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Queensland council saves $1.9m in grid costs from single Tesla Powerpack

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One Step Off The Grid

Aerial view of the Round Mountain Reservoir solar array. Image supplied.

A Queensland local government council has installed what is believed to be Australia’s first off-grid solar and battery storage system to include a Tesla Powerpack, as part of a micro-grid powered “electro-chlorinator” that will help maintain local drinking water quality 24 hours a day.

Logan City, which is located south of the Brisbane metropolitan area, said on Wednesday that it had turned to solar power and Tesla’s commercial-scale battery technology to find a reliable, safe water disinfection system in the city’s fast growing south west corner.

The solution – delivered by the Logan Water Infrastructure Alliance and solar installer CSR Bradford – combined a 95kWH Tesla Powerpack with 323 PV panels at the site of the relatively new 20 Megalitre Round Mountain Reservoir, which provides drinking water for residents in Flagstone, Yarrabilba, North Maclean, Spring Mountain and Woodhill..

Already, council says the off-grid system has delivered local government a capital cost saving of $1.9 million and operational cost savings of around $50,000 per year, as well as a safe water supply that will benefit 200,000 people by the time the region is fully developed.

“This is set to be one of the fastest growing areas in South-East Queensland over the next two decades but with that growth comes the issue of building assets larger than are needed right now,” said Logan City Mayor Luke Smith.

“We were concerned until demand increases, water stored in the network may age and not stay at the highest possible quality.

“The reservoir site is not connected to mains power or accessible via a sealed road so an innovative approach was required to maintain water quality from the reservoir.”

Mayor Smith said a number of options were investigated, with a solar powered electro-chlorination facility confirmed as the preferred technology. And it is not the only council coming to that conclusion.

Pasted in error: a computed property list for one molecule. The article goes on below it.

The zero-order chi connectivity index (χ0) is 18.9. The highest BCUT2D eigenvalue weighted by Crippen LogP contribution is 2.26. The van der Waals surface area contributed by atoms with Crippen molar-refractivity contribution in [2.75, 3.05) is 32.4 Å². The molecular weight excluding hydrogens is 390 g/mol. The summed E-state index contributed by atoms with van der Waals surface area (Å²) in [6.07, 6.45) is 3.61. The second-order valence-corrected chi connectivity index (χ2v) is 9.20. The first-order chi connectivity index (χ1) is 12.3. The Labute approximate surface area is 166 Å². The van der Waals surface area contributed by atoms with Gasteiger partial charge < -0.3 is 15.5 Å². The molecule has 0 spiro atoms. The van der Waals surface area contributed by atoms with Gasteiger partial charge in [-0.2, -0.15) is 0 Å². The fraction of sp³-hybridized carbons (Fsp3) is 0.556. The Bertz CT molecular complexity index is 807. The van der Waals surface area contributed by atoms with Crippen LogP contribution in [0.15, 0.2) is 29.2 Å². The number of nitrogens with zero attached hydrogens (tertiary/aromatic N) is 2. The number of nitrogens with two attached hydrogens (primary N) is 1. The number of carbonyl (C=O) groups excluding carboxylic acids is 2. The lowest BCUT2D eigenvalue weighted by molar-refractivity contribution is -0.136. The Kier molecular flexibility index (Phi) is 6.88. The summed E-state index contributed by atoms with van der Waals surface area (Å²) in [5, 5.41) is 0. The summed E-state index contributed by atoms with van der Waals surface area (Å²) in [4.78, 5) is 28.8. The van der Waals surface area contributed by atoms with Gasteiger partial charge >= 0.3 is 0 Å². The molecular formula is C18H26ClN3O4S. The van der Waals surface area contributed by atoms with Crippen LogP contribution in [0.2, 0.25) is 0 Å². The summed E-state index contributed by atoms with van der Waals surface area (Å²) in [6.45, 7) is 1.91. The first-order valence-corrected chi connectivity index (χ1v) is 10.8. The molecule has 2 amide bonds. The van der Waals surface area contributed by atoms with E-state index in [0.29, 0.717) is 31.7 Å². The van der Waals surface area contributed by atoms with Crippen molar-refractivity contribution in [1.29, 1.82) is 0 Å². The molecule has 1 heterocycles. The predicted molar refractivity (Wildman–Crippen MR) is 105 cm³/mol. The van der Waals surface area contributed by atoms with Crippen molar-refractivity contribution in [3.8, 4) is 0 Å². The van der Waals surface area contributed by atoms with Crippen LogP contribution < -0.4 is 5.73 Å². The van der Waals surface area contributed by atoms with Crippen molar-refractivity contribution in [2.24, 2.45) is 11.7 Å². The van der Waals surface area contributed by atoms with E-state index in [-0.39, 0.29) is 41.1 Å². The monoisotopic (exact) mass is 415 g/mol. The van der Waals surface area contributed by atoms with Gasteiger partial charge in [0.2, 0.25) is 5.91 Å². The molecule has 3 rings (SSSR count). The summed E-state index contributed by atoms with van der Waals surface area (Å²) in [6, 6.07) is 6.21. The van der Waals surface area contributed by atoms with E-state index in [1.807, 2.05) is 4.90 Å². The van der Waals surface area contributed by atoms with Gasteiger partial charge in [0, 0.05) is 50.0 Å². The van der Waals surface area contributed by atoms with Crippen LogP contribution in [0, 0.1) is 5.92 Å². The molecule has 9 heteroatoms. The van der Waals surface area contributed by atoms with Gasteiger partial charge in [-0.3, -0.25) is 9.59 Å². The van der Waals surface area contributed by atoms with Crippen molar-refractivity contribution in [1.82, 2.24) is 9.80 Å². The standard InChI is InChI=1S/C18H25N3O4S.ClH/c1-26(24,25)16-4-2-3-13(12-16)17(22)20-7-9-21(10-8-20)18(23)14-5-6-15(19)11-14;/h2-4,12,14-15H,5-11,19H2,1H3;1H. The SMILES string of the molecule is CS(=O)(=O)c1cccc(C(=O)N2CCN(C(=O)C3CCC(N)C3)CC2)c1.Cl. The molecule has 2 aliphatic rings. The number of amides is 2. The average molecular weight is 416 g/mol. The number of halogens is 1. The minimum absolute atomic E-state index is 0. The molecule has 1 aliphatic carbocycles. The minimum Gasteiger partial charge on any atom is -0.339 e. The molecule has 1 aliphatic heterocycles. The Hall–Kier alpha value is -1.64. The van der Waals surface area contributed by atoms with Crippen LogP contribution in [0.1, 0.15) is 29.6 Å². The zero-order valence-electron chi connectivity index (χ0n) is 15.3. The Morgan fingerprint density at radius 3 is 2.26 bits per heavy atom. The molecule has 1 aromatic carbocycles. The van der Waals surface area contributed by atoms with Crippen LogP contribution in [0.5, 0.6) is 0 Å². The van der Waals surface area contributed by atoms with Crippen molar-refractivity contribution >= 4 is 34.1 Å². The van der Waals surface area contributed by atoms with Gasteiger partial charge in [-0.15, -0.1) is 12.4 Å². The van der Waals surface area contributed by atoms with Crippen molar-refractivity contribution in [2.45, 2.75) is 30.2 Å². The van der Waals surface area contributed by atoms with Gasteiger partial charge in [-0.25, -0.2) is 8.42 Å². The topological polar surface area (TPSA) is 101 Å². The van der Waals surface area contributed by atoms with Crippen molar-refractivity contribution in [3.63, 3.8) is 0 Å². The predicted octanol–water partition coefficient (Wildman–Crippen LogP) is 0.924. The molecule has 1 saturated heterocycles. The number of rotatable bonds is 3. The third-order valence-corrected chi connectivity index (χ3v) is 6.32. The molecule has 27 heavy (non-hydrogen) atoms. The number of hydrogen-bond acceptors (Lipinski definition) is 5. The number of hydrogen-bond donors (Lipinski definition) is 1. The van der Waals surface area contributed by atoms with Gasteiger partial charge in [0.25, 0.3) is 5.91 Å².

A number of other local governments around Australia, particularly in regional areas, are turning to solar and battery storage to help power their water supply and treatment infrastructure, which is notoriously energy hungry.

Just this week, NSW’s Goulburn Council began weighing up the benefits of installing solar PV arrays on council owned water stores and waste treatment plants, to reduce its carbon footprint and offset rising power costs.

And in Victoria, North East Water announced plans to install solar and battery storage at its water treatment plant in the regional town of Yackandandah, with a tender for the job launched in March.

CSR Bradford Business Manager, Ashleigh O’Brien said the Logan City project was the first off-grid commercial solar and battery system in Australia powered by Tesla Powerpack, and showcased the growing potential for Australian assets to achieve energy security through solar and battery technology.

“CSR Bradford is incredibly proud to be playing its part in providing a solution which will see solar and battery technology play a greater role for commercial assets” she said.

“The electro-chlorinator is powered by 323 solar panels and a 95kWh capacity Tesla Powerpack, that will help provide water quality 24 hours a day”.

“With commercial power prices soaring and homeowners increasingly struggling to pay their bills, CSR Bradford stands ready to demonstrate how improvements in battery technology and solar can empower asset owners, bring down prices, and safeguard them against the risk of shortages in the electricity market.”

“The project involved the Bradford team working with Tesla to design and install a solar PV and commercial battery solution which will work harmoniously in response to the site’s real-time energy requirements, and its success signals further potential to roll this technology out across the country.”

This article was originally published on RenewEconomy’s sister site, One Step Off The Grid, which focuses on customer experience with distributed generation. To sign up to One Step’s free weekly newsletter, please click here.  

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  • Ian

    Well done to those people. Every project like this adds to the data-base for similar projects. Interesting the use of an electro-chlorinator. What’s the feed stock for the chlorinator? Is it salt similar to a swimming pool chlorinator or is it hydrochloride acid? Do they use this solar array and battery for water pumping to and from the reservoir?

  • thetruthwillsetyoufree

    excellent work,

  • Roger Brown

    Logan City council also have solar panels on their Libraries and on their Recycle centre roof . The dump has had a Gas plant for years on site .